Could we see hundreds of thousands of more trees planted across England

Tree path

In amongst everything that’s happening, both domestically and globally, you may have spotted the England Trees Action Plan being published. 

What is the UK Government planning?

The England Trees Action Plan sets out how the government intends to meet its target of planting 30,000 hectares of trees a year across the UK by 2025: how it will support tree planting and management; where it would like to see trees planted – in towns and cities as well as the countryside; and what benefits they should bring to climate, nature and society. Trees, and woodland walks, can provide particular benefit and enjoyment to specific groups of people, such as those with dementia, and a rich sensory experience for people with impaired vision. Local woods are important to so many people.

We’ve come a long way since a previous government threatened to sell off our publicly-owned forests. Now, you can use your right of open access (the freedom to roam) in most Public Forest Estate woods in England and Wales. And with the value of woodlands for carbon storage, biodiversity, natural flood management, health and wellbeing now much better recognised, the government is set to expand the estate rather than sell it.

So, what can we expect from our woodlands in the future? 

For a start, we can expect a lot more of them. Ambitious tree planting targets mean that many of our landscapes will become far more wooded than we’ve been used to in recent decades, although there are also important debates about how to protect some of our other vital habitats from becoming forested.

Will they all be accessible for people to enjoy?

That’s less certain at the moment. The government is offering increased incentives both to plant trees close to where people live (so that you can see but not necessarily visit them), and to create new public access for at least 30 years. But these are still all voluntary – much as they were under the previous system – and it’s uncertain whether these voluntary payments will result in better access for people to their local woods.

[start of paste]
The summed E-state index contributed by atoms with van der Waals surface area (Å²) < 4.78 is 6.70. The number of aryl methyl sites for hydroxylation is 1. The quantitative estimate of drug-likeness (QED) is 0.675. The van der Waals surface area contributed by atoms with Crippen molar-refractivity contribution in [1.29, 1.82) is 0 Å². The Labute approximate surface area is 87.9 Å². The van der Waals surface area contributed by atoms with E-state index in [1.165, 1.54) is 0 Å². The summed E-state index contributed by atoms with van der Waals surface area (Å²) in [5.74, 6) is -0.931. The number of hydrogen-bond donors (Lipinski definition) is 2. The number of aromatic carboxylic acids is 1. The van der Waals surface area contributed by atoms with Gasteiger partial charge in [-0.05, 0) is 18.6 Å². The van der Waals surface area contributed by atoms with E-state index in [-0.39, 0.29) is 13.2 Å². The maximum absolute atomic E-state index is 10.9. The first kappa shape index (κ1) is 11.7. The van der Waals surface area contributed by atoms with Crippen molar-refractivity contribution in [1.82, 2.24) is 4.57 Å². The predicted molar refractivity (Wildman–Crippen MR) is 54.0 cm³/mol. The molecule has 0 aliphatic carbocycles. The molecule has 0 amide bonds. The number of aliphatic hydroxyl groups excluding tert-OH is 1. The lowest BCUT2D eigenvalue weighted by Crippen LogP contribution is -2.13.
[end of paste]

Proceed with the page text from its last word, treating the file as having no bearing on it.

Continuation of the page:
Will more trees affect access rights?

Another worry is that landowners can apply for government grants to plant trees on open access land. At the moment, that could mean that access rights are lost when the open access maps are updated. Receiving public money for removing the public’s access rights just seems wrong, and it’s one reason why we think that woodlands should be included under the Countryside and Rights of Way Act, with suitable protections for nature and other land management. 

The England Trees Action Plan has signalled that the government has recognised this concern. It commits the government to creating new community forests and ensuring “the provision of safe and appropriate public access is a feature of as many woodlands as possible and work with landowners and woodland users to develop and implement a plan to improve the quantity, quality and permanency of public access to new and existing woodlands” and says that the government “will also ensure new woodland designs protect existing rights of access”. 

We still receive inquiries from our members and the public telling us that the access they’ve enjoyed to their local woods has suddenly been blocked. How the government’s commitments will help with this in practice, remains to be seen.